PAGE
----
Your GetReligionistas have been jumping all over the Los Angeles Times, in recent months, because of its cheerleader reporting on issues linked to gay rights and gay rites. This is not another post like that.
But I thought that it was going to be one of those posts. And here is why, at the top of a recent story by Duke Helfand and Catherine Saillant:
... Father Geoffrey Farrow stood before his Roman Catholic parishioners in Fresno and delivered a sermon that placed him squarely at odds with his church over gay marriage.
With Proposition 8 on the November ballot, and his own bishop urging Central Valley priests to support its definition of traditional marriage, Farrow told congregants he felt obligated to break "a numbing silence" about church prejudice against homosexuals.
"How is marriage protected by intimidating gay and lesbian people into loveless and lonely lives?" he asked parishioners of the St. Paul Newman Center. "I am morally compelled to vote no on Proposition 8."
Then Farrow -- who had revealed that he was gay during a television interview immediately before Mass -- added a coda to his sermon. "I know these words of truth will cost me dearly," he said. "But to withhold them ... I would become an accomplice to a moral evil that strips gay and lesbian people not only of their civil rights but of their human dignity as well."
Now, you knew that Fresno Bishop John T. Steinbock could see this coming because Farrow was the leader of the St. Paul Newman Center -- at Cal State Fresno University. Rare indeed is the American Catholic parish with a name ending in "center" or "community" that backs the doctrines of the Roman Catholic Church.
And that is what this story gets right. While it has elements of the "brave priest stands up for reason against the horrid forces of the past" template, it also makes it very clear that this fight is about doctrine, not just politics. The story here is about a division INSIDE this Catholic parish and, as it turns out, there are two sides.
The larger story -- still to be reported -- is the degree to which this doctrinal division inside Catholicism is affecting this major political story all over the state of California.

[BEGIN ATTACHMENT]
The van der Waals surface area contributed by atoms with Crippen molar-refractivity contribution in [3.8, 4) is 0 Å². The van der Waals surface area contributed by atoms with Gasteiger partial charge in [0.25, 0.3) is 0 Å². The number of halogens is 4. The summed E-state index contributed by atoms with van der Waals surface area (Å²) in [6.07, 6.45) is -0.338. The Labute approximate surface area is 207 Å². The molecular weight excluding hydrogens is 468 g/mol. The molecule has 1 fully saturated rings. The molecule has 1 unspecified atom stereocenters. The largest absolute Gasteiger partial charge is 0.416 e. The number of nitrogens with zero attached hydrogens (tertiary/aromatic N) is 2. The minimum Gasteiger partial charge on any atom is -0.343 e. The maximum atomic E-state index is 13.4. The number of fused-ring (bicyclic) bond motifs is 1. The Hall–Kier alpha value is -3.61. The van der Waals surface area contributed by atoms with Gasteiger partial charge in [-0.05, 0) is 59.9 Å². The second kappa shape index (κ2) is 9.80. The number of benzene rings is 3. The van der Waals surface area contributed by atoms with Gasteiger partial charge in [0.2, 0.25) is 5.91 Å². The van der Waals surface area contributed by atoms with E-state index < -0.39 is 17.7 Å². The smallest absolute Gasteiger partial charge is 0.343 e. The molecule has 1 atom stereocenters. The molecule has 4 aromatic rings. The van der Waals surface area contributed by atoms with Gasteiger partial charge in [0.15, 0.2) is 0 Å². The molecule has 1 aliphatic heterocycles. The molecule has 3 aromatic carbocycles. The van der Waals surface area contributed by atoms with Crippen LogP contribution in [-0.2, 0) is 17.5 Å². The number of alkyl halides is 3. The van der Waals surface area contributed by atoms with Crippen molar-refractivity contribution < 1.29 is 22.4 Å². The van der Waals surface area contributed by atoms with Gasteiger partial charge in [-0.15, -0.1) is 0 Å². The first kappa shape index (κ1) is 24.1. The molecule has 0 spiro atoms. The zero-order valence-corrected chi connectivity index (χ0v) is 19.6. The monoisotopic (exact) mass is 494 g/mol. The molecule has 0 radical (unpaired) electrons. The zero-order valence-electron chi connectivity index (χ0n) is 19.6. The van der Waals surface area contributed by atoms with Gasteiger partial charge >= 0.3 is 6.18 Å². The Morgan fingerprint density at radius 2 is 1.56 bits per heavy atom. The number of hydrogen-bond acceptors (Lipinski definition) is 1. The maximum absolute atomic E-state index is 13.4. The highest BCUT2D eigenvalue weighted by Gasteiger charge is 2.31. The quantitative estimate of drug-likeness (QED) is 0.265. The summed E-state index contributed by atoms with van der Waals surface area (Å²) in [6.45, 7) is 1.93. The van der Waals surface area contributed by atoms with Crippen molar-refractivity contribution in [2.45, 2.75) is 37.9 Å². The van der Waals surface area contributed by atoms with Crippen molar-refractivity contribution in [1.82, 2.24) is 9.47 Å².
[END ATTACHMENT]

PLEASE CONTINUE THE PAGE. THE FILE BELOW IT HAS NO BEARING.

Oh and, yes, this state story is part of the national news story about the fighting within Catholicism about Sen. Barack Obama and his stand in favor of a strong, national level commitment to end any and all restrictions on abortion rights, while changing the language with which the Democratic Party talks about life issues. But that is a doctrinal story, too. Not just a political story.
Parish leaders concluded two morning Masses on Sunday with an apology to parishioners. Farrow's statements, they said, were not in accord with church teachings. Also, the priest did not inform church elders about his plans before delivering his sermon, said Deacon John Supino, who read a letter from Steinbock reaffirming the Catholic Church's support for Proposition 8.
Quoting Steinbock, Supino said the church teaches that sex is a gift from God to be acted on only by a man and a woman within marriage. But Proposition 8, he insisted, does not represent a condemnation of gays or lesbians.
"The teachings of the church on these matters did not arise with Proposition 8 but have been in place for over 2,000 years," Supino said.
Several parishioners inside the church applauded when Supino finished Steinbock's statement. A few rose and left as he was reading it.
There you have it. Some people see this as a political fight, because it is hard to come right out and openly say that you oppose the teachings of the Catholic faith. But that is what happened here and the priest was brave enough and candid enough to say that.
This time, the Los Angeles Times was also journalistic enough to print those facts. Thus, readers were able to know what is going on in that parish. Bravo.
PHOTO: This is not the St. Paul Center, but you get the idea.